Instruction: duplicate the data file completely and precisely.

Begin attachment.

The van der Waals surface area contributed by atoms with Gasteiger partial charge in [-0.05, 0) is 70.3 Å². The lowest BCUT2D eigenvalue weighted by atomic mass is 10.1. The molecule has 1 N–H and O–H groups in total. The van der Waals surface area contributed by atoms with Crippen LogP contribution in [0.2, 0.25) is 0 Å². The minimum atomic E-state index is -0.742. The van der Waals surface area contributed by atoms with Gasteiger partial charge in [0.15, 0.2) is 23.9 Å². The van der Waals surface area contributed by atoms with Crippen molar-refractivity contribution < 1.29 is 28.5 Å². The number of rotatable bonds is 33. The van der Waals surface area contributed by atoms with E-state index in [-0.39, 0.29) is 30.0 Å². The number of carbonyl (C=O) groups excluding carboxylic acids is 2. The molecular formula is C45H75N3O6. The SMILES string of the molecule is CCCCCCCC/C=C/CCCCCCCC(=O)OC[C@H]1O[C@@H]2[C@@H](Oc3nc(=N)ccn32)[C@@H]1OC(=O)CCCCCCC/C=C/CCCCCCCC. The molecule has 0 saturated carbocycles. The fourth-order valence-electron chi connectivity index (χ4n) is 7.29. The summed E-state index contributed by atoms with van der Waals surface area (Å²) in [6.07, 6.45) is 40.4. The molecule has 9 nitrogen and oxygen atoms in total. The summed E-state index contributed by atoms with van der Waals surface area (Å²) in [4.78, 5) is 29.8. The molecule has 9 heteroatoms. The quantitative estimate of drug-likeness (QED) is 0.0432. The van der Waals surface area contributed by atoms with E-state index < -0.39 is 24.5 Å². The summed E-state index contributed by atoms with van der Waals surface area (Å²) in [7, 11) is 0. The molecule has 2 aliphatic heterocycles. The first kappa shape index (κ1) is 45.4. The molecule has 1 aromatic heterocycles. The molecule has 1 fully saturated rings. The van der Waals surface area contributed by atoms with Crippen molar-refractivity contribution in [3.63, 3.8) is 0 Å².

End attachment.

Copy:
The van der Waals surface area contributed by atoms with Gasteiger partial charge in [-0.05, 0) is 70.3 Å². The lowest BCUT2D eigenvalue weighted by atomic mass is 10.1. The molecule has 1 N–H and O–H groups in total. The van der Waals surface area contributed by atoms with Crippen LogP contribution in [0.2, 0.25) is 0 Å². The minimum atomic E-state index is -0.742. The van der Waals surface area contributed by atoms with Gasteiger partial charge in [0.15, 0.2) is 23.9 Å². The van der Waals surface area contributed by atoms with Crippen molar-refractivity contribution < 1.29 is 28.5 Å². The number of rotatable bonds is 33. The van der Waals surface area contributed by atoms with E-state index in [-0.39, 0.29) is 30.0 Å². The number of carbonyl (C=O) groups excluding carboxylic acids is 2. The molecular formula is C45H75N3O6. The SMILES string of the molecule is CCCCCCCC/C=C/CCCCCCCC(=O)OC[C@H]1O[C@@H]2[C@@H](Oc3nc(=N)ccn32)[C@@H]1OC(=O)CCCCCCC/C=C/CCCCCCCC. The molecule has 0 saturated carbocycles. The fourth-order valence-electron chi connectivity index (χ4n) is 7.29. The summed E-state index contributed by atoms with van der Waals surface area (Å²) in [6.07, 6.45) is 40.4. The molecule has 9 nitrogen and oxygen atoms in total. The summed E-state index contributed by atoms with van der Waals surface area (Å²) in [4.78, 5) is 29.8. The molecule has 9 heteroatoms. The quantitative estimate of drug-likeness (QED) is 0.0432. The van der Waals surface area contributed by atoms with E-state index < -0.39 is 24.5 Å². The summed E-state index contributed by atoms with van der Waals surface area (Å²) in [7, 11) is 0. The molecule has 2 aliphatic heterocycles. The first kappa shape index (κ1) is 45.4. The molecule has 1 aromatic heterocycles. The molecule has 1 fully saturated rings. The van der Waals surface area contributed by atoms with Crippen molar-refractivity contribution in [3.63, 3.8) is 0 Å².